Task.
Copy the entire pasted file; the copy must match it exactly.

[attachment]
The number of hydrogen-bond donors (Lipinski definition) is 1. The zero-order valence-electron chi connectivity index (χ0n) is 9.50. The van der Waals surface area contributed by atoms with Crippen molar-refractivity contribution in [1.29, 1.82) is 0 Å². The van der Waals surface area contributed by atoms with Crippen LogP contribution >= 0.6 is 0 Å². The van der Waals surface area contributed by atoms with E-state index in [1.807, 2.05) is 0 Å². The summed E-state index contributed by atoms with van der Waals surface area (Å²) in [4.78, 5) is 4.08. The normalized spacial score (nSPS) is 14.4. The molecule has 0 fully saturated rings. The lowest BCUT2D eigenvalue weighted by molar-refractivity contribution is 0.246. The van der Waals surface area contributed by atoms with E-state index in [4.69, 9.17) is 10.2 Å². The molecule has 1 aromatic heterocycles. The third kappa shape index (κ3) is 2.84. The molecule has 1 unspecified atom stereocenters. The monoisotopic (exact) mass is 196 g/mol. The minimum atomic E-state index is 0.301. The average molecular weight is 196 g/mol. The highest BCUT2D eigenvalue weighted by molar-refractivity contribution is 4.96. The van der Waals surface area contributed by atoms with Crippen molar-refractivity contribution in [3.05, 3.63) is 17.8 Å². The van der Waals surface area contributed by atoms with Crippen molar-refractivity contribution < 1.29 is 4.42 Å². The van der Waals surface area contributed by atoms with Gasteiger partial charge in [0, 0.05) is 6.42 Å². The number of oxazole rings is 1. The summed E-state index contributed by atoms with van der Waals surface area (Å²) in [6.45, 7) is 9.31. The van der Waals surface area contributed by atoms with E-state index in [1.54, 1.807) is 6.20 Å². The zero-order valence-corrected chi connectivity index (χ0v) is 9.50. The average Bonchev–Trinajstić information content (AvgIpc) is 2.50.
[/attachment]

The number of hydrogen-bond donors (Lipinski definition) is 1. The zero-order valence-electron chi connectivity index (χ0n) is 9.50. The van der Waals surface area contributed by atoms with Crippen molar-refractivity contribution in [1.29, 1.82) is 0 Å². The van der Waals surface area contributed by atoms with Crippen LogP contribution >= 0.6 is 0 Å². The van der Waals surface area contributed by atoms with E-state index in [1.807, 2.05) is 0 Å². The summed E-state index contributed by atoms with van der Waals surface area (Å²) in [4.78, 5) is 4.08. The normalized spacial score (nSPS) is 14.4. The molecule has 0 fully saturated rings. The lowest BCUT2D eigenvalue weighted by molar-refractivity contribution is 0.246. The van der Waals surface area contributed by atoms with E-state index in [4.69, 9.17) is 10.2 Å². The molecule has 1 aromatic heterocycles. The third kappa shape index (κ3) is 2.84. The molecule has 1 unspecified atom stereocenters. The monoisotopic (exact) mass is 196 g/mol. The minimum atomic E-state index is 0.301. The average molecular weight is 196 g/mol. The highest BCUT2D eigenvalue weighted by molar-refractivity contribution is 4.96. The van der Waals surface area contributed by atoms with Crippen molar-refractivity contribution in [3.05, 3.63) is 17.8 Å². The van der Waals surface area contributed by atoms with Crippen molar-refractivity contribution < 1.29 is 4.42 Å². The van der Waals surface area contributed by atoms with Gasteiger partial charge in [0, 0.05) is 6.42 Å². The number of oxazole rings is 1. The summed E-state index contributed by atoms with van der Waals surface area (Å²) in [6.45, 7) is 9.31. The van der Waals surface area contributed by atoms with E-state index in [1.54, 1.807) is 6.20 Å². The zero-order valence-corrected chi connectivity index (χ0v) is 9.50. The average Bonchev–Trinajstić information content (AvgIpc) is 2.50.